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Sentencing of female protesters widely decried

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Politicians and groups call for presidential pardon for female protesters sentenced to 11 years in jail

14 female demonstrators, six of the minors, were sentenced to 11 years in prison (Photo by Mohamed Omar/DNE)

14 female demonstrators, six of the minors, were sentenced to 11 years in prison (Photo by Mohamed Omar/DNE)

The sentencing of 14 female demonstrators, six of the minors, to 11 years in prison was met with condemnation from a number of political figures and parties.

The Muslim Brotherhood’s Freedom and Justice Party(FJP) blamed the “putschists” of “deterring the honest and the honourable from continuing their rightful protests and their determined march to reverse the coup and achieve the objectives of the January 25 Revolution.”

FJP’s statement, which was issued shortly after Wednesday’s verdict, said that the sentencing would “only fan the flames of the revolution, and will never stop rebels from continuing their non-violent struggle until they achieve their demands.”

The FJP also called on protesters in Alexandria to assemble on the city’s cornishe on Thursday.

Former presidential candidate Hamdeen Sabahy called on interim President Adly Mansour to issue a pardon for the convicted female protesters, according to his official Twitter account, while former MP Mostafa Al-Naggar called the ruling “the suicide of justice in Egypt.”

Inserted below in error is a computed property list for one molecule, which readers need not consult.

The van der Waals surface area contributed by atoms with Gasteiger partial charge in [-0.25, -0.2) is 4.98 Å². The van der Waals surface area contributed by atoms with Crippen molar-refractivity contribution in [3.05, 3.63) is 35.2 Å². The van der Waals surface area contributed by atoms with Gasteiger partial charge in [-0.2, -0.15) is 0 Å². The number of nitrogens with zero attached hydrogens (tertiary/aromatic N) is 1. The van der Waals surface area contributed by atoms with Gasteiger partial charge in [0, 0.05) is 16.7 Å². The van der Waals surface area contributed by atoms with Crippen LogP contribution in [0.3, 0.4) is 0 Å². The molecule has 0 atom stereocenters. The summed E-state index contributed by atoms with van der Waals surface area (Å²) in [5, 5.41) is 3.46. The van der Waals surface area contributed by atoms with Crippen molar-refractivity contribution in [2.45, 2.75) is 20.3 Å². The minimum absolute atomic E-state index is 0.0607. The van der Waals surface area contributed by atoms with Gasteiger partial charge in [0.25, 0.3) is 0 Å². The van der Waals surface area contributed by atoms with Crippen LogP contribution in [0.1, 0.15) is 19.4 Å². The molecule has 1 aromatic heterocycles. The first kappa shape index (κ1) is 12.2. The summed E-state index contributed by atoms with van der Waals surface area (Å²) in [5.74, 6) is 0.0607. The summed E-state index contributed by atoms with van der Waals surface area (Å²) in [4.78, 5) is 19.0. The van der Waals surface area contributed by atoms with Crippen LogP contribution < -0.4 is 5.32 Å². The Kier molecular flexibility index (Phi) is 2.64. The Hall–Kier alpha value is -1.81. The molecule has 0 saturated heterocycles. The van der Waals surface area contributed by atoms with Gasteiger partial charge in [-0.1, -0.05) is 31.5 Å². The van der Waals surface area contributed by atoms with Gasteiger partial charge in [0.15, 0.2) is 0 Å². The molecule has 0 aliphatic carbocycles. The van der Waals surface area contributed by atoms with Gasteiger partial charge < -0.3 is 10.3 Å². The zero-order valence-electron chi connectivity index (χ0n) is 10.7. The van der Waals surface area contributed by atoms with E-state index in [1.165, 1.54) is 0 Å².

Spokesman of the Salafi Al-Nour Party also called for a presidential pardon for the convicted protesters, part of a group that calls itself “7 AM.” Taha said such a pardon along with “the withdrawal of the protest law, … a comprehensive review of all files of all detainees, and urgent measures to ease the tension in the hearts of the youth” needed to be carried out by the interim government before tensions continued to escalate.

In a Wednesday statement the Islamist Al-Watan Party called the court ruling “unprecedented in the history of the Egyptian judiciary” and called on all “free proud souls” to “stand united against tyranny.”

Al-Tayyar Al-Masry Party said that a “state of justice, one of the demands of the 25 January Revolution,” could only be achieved through fair, impartial and non-politicised trials, adding that their political differences with the sentenced would not deter the party from expressing solidarity with them.

“The right to peaceful protest is guaranteed for all whatever their political affiliation,” said the Arab Network for Human Rights Information (ANHRI) in a statement denouncing the court ruling.

“The continuation of the Egyptian judiciary in issuing these kinds of politicised rulings on activists because of political affiliations raises many doubts about the future of justice in Egypt,” added ANHRI, which also called on Mansour to issue a presidential pardon for the convicted.

Fourteen of the defendants on Sunday were found guilty of acts of violence, encroachment on public and private property, and possession of melee weapons in the case’s second hearing. They had been arrested on 31 October during a demonstration in support of ousted president Mohamed Morsi and were part of a group called 7 AM because of their demonstrations before the beginning of the school day.

Following the ruling the group released a statement condemning the ruling “on the strongest terms” and warned that such a verdict would be met with more anger and protesting from youth in Alexandria.


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